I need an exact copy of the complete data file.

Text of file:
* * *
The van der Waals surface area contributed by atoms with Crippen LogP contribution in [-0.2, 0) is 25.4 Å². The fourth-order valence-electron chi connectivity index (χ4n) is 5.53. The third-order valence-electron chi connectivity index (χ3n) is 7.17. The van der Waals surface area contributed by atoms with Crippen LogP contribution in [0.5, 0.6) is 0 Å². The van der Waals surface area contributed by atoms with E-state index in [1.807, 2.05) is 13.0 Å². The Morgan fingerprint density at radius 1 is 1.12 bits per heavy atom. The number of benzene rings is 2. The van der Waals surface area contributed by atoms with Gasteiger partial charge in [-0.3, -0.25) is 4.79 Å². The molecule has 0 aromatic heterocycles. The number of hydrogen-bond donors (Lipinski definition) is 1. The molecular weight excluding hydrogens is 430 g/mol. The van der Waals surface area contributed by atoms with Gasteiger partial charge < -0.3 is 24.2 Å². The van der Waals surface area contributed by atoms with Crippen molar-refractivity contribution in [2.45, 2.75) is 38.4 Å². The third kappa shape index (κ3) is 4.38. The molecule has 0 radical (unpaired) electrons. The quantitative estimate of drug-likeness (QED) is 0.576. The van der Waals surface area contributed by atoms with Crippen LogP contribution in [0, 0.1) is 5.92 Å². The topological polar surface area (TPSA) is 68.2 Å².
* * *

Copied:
The van der Waals surface area contributed by atoms with Crippen LogP contribution in [-0.2, 0) is 25.4 Å². The fourth-order valence-electron chi connectivity index (χ4n) is 5.53. The third-order valence-electron chi connectivity index (χ3n) is 7.17. The van der Waals surface area contributed by atoms with Crippen LogP contribution in [0.5, 0.6) is 0 Å². The van der Waals surface area contributed by atoms with E-state index in [1.807, 2.05) is 13.0 Å². The Morgan fingerprint density at radius 1 is 1.12 bits per heavy atom. The number of benzene rings is 2. The van der Waals surface area contributed by atoms with Gasteiger partial charge in [-0.3, -0.25) is 4.79 Å². The molecule has 0 aromatic heterocycles. The number of hydrogen-bond donors (Lipinski definition) is 1. The molecular weight excluding hydrogens is 430 g/mol. The van der Waals surface area contributed by atoms with Gasteiger partial charge < -0.3 is 24.2 Å². The van der Waals surface area contributed by atoms with Crippen molar-refractivity contribution in [2.45, 2.75) is 38.4 Å². The third kappa shape index (κ3) is 4.38. The molecule has 0 radical (unpaired) electrons. The quantitative estimate of drug-likeness (QED) is 0.576. The van der Waals surface area contributed by atoms with Crippen LogP contribution in [0, 0.1) is 5.92 Å². The topological polar surface area (TPSA) is 68.2 Å².